Categories Menu

Guiding Principles


Guiding principles for our research and policy work

Aboriginal Peak Organisations of the Northern Territory (APO NT) is an alliance comprising the Northern and Central land councils, the North Australian Aboriginal Justice Agency, the Central Australian Aboriginal Legal Aid Service and the Aboriginal Medical Services Alliance Northern Territory.

The alliance was formed in recognition of the fact that our interests and responsibilities as organisations representing and governed by Aboriginal communities and organisations are inextricably linked.

Our shared interests are underpinned by an unwavering commitment to the principles of Aboriginal community control and self-determination.

We share an understanding that tackling the plight of our communities can only be achieved through coordinated action across a broad range of policy areas: in housing, employment, education and health; but equally importantly in ensuring that the right conditions are in place for creating strong, resilient communities.

This requires empowering and giving responsibility to govern our communities and control our organisations in determining our futures—to control and manage the delivery of services, to build and maintain community infrastructure and to develop sustainable enterprises and livelihoods on our traditional lands, as well as on those lands that have been alienated from us.

It requires empowering individuals through developing self-esteem and strong cultural identity that can underpin educational achievement, enhanced capacity to obtain and remain in employment, and to avoid destructive behaviours such as interpersonal violence that all too often lead to contact with the criminal justice system.

And it requires strong action in tackling the scourge of alcohol and other drugs, its underlying causes and accompanying burden of unresolved and ongoing intergenerational trauma in our families and communities.

A belief in evidence

Importantly, our belief in these principles is not merely aspirational, but is supported by a strong evidence base: that of the social determinants of health.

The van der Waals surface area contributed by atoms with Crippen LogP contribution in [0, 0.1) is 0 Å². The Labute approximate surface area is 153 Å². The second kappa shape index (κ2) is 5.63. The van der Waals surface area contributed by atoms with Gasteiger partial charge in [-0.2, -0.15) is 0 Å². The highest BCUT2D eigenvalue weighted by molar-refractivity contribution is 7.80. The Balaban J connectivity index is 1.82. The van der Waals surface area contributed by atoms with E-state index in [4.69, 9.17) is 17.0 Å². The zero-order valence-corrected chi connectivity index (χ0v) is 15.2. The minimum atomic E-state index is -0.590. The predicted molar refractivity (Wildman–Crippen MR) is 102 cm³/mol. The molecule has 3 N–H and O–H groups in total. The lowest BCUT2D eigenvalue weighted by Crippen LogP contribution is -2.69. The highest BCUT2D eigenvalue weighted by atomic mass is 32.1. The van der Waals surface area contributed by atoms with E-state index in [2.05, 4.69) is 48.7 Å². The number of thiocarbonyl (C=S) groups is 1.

The overwhelming body of evidence of the social determinants of health shows that our health and wellbeing is profoundly affected by a range of interacting economic, social and cultural factors. Key amongst these are:

• Poverty, economic inequality and social status;
• Housing;
• Employment and job security;
• Social exclusion, including isolation, discrimination and racism;
• Education and care in early life;
• Food security and access to a balanced and adequate diet;
• Addictions, particularly to alcohol, inhalants and tobacco;
• Access to adequate health services
• Control over life circumstances.

Psychosocial factors, particularly stress and control, are critically important.

Put simply, the less control we have over our lives the more stress we experience. Stress is associated with anxiety, insecurity, low self-esteem, social isolation and disrupted work and home lives. It can increase the risk of chronic illnesses such as depression, diabetes, high cholesterol, high blood pressure, stroke and heart attack.

This evidence demonstrates that there is a social gradient of health that reflects and affects our opportunities to lead safe, healthy and productive lives for ourselves and our children.

Culture matters!

Control is also central to a further fundamental determinant of our health and wellbeing—that of culture.

Culture is a universal aspect of human societies that gives meaning and value to individual and collective existence.

In the context of societies with dominant and minority cultures, such as Australia, the widespread and persistent suppression of minority cultural practices causes severe disruption, making our communities susceptible to trauma, collective helplessness and endemic maladaptive coping practices.

These can be passed on through the generations, as we have witnessed in relation to the processes of colonisation and past government policies such as those of the Stolen Generations.

We believe that we are also witnessing the generation of such impacts in relation to ongoing government policies, for example, the misguided, coercive approaches of the NT Intervention and Stronger Futures.

The final report of the World Health Organization Commission on the Social Determinants of Health highlighted the issues of cultural suppression and loss, social exclusion and lack of consent and control as key factors affecting Indigenous populations.

The above underscores that the control that we seek over our lives, communities and land is far more than a political aspiration that government may interpret as something it can arbitrarily restrict or deny us. It is as fundamental to our health and wellbeing—and hence to the task of Closing the Gap in life outcomes—as it is to our rights and interests as Aboriginal peoples.

APO NT’s work is informed by these principles and the evidence on which they are based and we will continue to communicate with government to ensure that our voice is heard.